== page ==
CNN reports that President Donald Trump's travel ban on seven Muslim-majority nations marks an early defining moment for his presidency and an inflection point in America's posture toward Islam and the outside world that could resonate in history. The move, which also temporarily bars refugees from entering the US, ushers in the first clash between Trump's leadership style and what his critics see as bedrock values that define the nation. It also represents a shift in US counter-terrorism tactics and a turn in the debate underpinning national security policy since the 9/11 attacks -- how to best keep Americans safe and battle extremism at home and abroad without alienating Muslims in a way that could foster more radicalism.
UC Davis had faculty, students, and alums join in the effort to help immigrants at the airports. As this story describes, Sara Ehsani-Nia, a second-year law student at UC Davis, went to San Francisco International Airport yesterday to work as a translator for the Asian Law Caucus. She helped the agency gain the release of an elderly Iranian couple that flew into Northern California to visit relatives.
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In a statement released yesterday, President Trump denied that his Executive Order barring citizens from seven Muslim-majority countries for 90 days was a "Muslim Ban" and cited a policy of President Obama as a precedent. The full statement reads as follows:
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"America is a proud nation of immigrants and we will continue to show compassion to those fleeing oppression, but we will have to do so while protecting our own citizens and border. America has always been the land of the free and the home of the brave. We will keep it free and keep it safe, as the media knows, but refuses to say. My policy is similar to what President Obama did in 2011 when he banned visas for refugees from Iraq for six months. The seven countries named in the Executive Order are the same countries previously identified by the Obama administration as sources of terror. To be clear, this is not a Muslim ban, as the media is falsely reporting. This is not about religion - this is about terror and keeping our country safe. There are over 40 different countries worldwide that are majority Muslim that are not affected by this order. We will again be issuing visas to all countries once we are sure we have reviewed and implemented the most secure policies over the next 90 days. I have tremendous feeling for the people involved in this horrific humanitarian crisis in Syria. My first priority will always be to protect and serve our country, but as President I will find ways to help all those who are suffering."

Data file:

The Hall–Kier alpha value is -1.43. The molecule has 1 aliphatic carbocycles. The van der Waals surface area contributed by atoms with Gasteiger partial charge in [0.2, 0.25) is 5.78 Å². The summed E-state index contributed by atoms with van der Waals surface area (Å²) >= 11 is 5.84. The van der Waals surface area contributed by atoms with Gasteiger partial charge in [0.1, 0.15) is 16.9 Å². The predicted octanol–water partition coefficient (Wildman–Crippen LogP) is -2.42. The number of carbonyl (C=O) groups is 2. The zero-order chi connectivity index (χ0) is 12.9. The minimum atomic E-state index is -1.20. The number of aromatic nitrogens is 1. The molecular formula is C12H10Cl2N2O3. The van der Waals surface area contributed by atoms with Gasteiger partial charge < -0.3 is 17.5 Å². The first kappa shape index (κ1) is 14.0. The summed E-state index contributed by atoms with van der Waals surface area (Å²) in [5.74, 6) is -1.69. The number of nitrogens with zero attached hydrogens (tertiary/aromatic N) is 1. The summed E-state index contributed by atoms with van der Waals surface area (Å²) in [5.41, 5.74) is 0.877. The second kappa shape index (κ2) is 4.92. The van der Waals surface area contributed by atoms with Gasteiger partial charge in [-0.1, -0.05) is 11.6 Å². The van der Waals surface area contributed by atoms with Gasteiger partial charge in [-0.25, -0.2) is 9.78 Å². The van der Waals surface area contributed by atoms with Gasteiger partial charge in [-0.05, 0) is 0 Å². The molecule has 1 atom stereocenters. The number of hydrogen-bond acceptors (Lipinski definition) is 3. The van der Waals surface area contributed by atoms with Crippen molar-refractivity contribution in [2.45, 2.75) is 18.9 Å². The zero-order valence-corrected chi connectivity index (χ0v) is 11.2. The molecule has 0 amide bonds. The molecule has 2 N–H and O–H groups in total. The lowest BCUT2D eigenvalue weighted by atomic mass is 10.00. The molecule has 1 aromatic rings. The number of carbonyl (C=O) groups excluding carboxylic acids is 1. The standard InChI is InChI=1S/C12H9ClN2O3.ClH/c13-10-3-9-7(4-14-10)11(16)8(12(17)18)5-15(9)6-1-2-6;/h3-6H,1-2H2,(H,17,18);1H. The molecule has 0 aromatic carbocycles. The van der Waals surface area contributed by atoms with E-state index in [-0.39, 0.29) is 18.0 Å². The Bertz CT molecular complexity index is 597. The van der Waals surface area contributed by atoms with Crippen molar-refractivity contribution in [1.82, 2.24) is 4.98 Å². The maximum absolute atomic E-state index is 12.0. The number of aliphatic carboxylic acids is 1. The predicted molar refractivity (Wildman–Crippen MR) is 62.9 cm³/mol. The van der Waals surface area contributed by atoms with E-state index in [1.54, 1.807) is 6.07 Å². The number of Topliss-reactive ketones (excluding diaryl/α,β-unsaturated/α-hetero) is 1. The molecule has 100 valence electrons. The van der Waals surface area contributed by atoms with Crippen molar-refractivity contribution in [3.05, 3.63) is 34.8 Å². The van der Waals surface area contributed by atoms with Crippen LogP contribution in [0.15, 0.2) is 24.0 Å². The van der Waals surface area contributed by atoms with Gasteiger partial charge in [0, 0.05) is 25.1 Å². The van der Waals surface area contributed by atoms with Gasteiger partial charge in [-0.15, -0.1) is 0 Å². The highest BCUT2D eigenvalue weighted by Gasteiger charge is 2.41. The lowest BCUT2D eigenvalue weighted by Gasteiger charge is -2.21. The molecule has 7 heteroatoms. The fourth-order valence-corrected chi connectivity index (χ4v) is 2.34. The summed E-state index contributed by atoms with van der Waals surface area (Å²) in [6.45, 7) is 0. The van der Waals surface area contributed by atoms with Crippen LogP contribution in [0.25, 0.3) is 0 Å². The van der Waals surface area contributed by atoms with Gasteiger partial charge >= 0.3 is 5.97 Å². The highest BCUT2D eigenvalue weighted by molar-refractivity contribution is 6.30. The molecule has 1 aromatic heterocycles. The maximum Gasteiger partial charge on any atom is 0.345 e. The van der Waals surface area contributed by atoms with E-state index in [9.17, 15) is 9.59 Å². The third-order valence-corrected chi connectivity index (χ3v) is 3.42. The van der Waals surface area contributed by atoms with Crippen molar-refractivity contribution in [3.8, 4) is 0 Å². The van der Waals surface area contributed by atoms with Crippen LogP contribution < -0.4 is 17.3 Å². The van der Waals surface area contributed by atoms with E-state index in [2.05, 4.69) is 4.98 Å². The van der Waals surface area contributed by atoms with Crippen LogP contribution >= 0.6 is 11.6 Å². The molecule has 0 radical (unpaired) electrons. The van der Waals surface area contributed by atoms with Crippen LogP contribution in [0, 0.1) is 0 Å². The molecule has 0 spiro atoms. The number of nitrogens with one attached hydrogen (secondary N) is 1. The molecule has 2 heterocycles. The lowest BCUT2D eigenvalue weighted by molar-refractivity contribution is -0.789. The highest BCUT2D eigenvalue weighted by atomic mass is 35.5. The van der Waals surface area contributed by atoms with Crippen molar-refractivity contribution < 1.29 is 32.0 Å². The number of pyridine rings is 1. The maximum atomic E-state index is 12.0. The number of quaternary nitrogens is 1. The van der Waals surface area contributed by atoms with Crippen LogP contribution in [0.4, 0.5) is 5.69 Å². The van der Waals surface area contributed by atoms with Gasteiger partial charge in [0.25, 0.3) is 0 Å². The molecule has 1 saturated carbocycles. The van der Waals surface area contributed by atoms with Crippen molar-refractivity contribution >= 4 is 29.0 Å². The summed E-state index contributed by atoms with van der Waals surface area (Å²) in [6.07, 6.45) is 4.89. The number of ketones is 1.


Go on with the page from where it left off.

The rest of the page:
As the Washington Postreports, the statement is not quelling the controversy.